Primary Care Referral Perspectives in Pediatric Failure to Thrive and Outcomes From a Diagnostic Clinic

Grace L. Lisius, Tony R. Tarchichi


Background: Decades of data demonstrate the overwhelming rates of failure to thrive (FTT) nutritional causes (80-90%) even in patients with complex medical conditions and diagnoses. Primary care providers (PCPs), the initial FTT evaluators, have been underrepresented in the FTT literature, despite their pivotal role in overseeing management. Our purpose was to assess PCPs FTT referral strategies and their concerns for their FTT patients referred to an academic pediatrician diagnostic clinic.

Methods: We surveyed PCPs who referred FTT patients to a diagnostic clinic (the Diagnostic Referral Group (DRG)) for their main concern prompting referral, and next management if consult was unavailable. Chart review determined the hospitalization rates of FTT patients, and DRG interventions.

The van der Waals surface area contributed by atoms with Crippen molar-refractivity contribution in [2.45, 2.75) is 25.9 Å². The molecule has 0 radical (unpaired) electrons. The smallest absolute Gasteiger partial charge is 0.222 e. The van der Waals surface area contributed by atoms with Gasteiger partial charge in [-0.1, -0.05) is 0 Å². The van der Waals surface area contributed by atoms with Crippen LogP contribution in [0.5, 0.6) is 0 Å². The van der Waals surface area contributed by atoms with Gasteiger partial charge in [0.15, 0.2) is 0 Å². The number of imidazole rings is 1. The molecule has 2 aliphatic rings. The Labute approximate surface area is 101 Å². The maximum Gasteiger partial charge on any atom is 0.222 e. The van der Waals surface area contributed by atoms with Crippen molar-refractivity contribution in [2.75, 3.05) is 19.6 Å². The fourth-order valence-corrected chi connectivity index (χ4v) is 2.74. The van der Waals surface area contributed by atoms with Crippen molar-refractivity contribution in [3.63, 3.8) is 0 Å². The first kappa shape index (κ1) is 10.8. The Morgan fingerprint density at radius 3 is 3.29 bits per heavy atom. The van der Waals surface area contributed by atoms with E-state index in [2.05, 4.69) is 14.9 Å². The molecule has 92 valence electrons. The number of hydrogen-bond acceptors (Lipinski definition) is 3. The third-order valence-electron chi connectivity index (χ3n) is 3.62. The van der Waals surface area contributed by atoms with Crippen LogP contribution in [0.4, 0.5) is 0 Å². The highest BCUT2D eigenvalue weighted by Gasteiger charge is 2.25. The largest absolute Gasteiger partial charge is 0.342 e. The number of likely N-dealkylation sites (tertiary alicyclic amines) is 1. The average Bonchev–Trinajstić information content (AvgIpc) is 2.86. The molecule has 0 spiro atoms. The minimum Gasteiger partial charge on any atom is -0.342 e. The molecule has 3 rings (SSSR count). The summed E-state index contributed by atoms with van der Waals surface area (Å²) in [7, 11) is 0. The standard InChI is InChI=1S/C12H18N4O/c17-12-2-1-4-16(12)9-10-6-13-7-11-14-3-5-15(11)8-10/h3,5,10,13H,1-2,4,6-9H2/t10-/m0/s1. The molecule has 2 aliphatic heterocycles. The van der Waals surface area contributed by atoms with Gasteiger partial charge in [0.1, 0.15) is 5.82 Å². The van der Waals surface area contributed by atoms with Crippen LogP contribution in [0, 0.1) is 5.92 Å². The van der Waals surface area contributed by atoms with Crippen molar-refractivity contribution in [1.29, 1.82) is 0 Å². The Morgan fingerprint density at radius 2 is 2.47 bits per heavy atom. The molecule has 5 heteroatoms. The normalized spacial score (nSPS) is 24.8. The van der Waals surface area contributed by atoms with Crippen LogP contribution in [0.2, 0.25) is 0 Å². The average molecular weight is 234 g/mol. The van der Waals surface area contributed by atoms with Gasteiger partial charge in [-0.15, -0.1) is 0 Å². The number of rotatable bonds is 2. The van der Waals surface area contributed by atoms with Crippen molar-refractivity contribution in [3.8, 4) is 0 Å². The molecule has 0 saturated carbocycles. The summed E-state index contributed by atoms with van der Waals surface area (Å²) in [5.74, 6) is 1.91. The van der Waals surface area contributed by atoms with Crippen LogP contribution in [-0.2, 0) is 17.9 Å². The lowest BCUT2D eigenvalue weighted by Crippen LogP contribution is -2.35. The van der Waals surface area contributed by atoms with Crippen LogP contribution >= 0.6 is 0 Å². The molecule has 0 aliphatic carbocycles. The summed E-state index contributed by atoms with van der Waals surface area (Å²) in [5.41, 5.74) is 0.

Results: Of the 81 PCP responses, 66.7% were most concerned with an uncertain underlying diagnosis, contrasting with the 20.6% of patients that DRG providers suspected to have an organic etiology. PCPs next preferable management was subspecialist referral (58.0%) and hospitalization (22.2%). DRG providers most commonly recommended nutritional interventions such as increasing caloric density, decreased snacking and juice, and structured meals for 72.4% of patients.

Conclusions: This study suggests that FTT due to nutritional causes continues to be a challenging diagnosis for PCPs. More investigation is needed to identify interventions to empower primary providers to diagnose nutritional causes, such as practical standardized assessments to evaluate the nutritional and psychosocial FTT contributors.

Int J Clin Pediatr. 2021;10(1):1-5


Failure to thrive; Primary care; Nutrition

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International Journal of Clinical Pediatrics, quarterly, ISSN 1927-1255 (print), 1927-1263 (online), published by Elmer Press Inc.                     
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